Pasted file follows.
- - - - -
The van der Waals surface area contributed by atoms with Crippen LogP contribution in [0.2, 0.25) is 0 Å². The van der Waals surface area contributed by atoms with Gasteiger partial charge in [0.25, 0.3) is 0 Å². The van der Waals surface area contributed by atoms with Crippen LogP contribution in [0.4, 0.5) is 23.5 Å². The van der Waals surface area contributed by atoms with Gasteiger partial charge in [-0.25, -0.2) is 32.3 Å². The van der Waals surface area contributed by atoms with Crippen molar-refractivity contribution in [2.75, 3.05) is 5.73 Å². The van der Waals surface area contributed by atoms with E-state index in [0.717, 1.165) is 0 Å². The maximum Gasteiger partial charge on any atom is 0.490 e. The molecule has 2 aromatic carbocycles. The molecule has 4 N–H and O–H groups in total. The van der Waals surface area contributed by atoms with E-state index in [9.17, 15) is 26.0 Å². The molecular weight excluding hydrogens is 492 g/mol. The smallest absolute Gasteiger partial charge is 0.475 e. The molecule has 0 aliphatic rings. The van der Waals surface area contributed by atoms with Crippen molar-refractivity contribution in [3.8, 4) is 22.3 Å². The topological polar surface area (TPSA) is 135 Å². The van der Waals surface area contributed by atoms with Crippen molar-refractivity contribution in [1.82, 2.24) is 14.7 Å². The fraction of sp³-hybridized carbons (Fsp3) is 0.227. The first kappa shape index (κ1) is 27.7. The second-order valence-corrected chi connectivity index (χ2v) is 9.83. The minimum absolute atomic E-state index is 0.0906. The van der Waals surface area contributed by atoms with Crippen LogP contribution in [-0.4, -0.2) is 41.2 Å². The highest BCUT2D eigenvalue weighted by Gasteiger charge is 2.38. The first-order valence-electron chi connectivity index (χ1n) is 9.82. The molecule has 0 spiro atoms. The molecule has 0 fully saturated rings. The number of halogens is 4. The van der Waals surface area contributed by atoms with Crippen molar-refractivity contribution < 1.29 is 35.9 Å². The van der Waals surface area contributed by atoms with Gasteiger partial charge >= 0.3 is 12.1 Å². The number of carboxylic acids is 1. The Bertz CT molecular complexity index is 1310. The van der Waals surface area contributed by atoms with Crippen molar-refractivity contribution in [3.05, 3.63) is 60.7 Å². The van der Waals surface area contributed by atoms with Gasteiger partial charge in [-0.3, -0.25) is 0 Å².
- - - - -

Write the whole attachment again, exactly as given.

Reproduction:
The van der Waals surface area contributed by atoms with Crippen LogP contribution in [0.2, 0.25) is 0 Å². The van der Waals surface area contributed by atoms with Gasteiger partial charge in [0.25, 0.3) is 0 Å². The van der Waals surface area contributed by atoms with Crippen LogP contribution in [0.4, 0.5) is 23.5 Å². The van der Waals surface area contributed by atoms with Gasteiger partial charge in [-0.25, -0.2) is 32.3 Å². The van der Waals surface area contributed by atoms with Crippen molar-refractivity contribution in [2.75, 3.05) is 5.73 Å². The van der Waals surface area contributed by atoms with E-state index in [0.717, 1.165) is 0 Å². The maximum Gasteiger partial charge on any atom is 0.490 e. The molecule has 2 aromatic carbocycles. The molecule has 4 N–H and O–H groups in total. The van der Waals surface area contributed by atoms with E-state index in [9.17, 15) is 26.0 Å². The molecular weight excluding hydrogens is 492 g/mol. The smallest absolute Gasteiger partial charge is 0.475 e. The molecule has 0 aliphatic rings. The van der Waals surface area contributed by atoms with Crippen molar-refractivity contribution in [3.8, 4) is 22.3 Å². The topological polar surface area (TPSA) is 135 Å². The van der Waals surface area contributed by atoms with Crippen molar-refractivity contribution in [1.82, 2.24) is 14.7 Å². The fraction of sp³-hybridized carbons (Fsp3) is 0.227. The first kappa shape index (κ1) is 27.7. The second-order valence-corrected chi connectivity index (χ2v) is 9.83. The minimum absolute atomic E-state index is 0.0906. The van der Waals surface area contributed by atoms with Crippen LogP contribution in [-0.4, -0.2) is 41.2 Å². The highest BCUT2D eigenvalue weighted by Gasteiger charge is 2.38. The first-order valence-electron chi connectivity index (χ1n) is 9.82. The molecule has 0 spiro atoms. The molecule has 0 fully saturated rings. The number of halogens is 4. The van der Waals surface area contributed by atoms with Crippen molar-refractivity contribution < 1.29 is 35.9 Å². The van der Waals surface area contributed by atoms with Gasteiger partial charge >= 0.3 is 12.1 Å². The number of carboxylic acids is 1. The Bertz CT molecular complexity index is 1310. The van der Waals surface area contributed by atoms with Crippen molar-refractivity contribution in [3.05, 3.63) is 60.7 Å². The van der Waals surface area contributed by atoms with Gasteiger partial charge in [-0.3, -0.25) is 0 Å².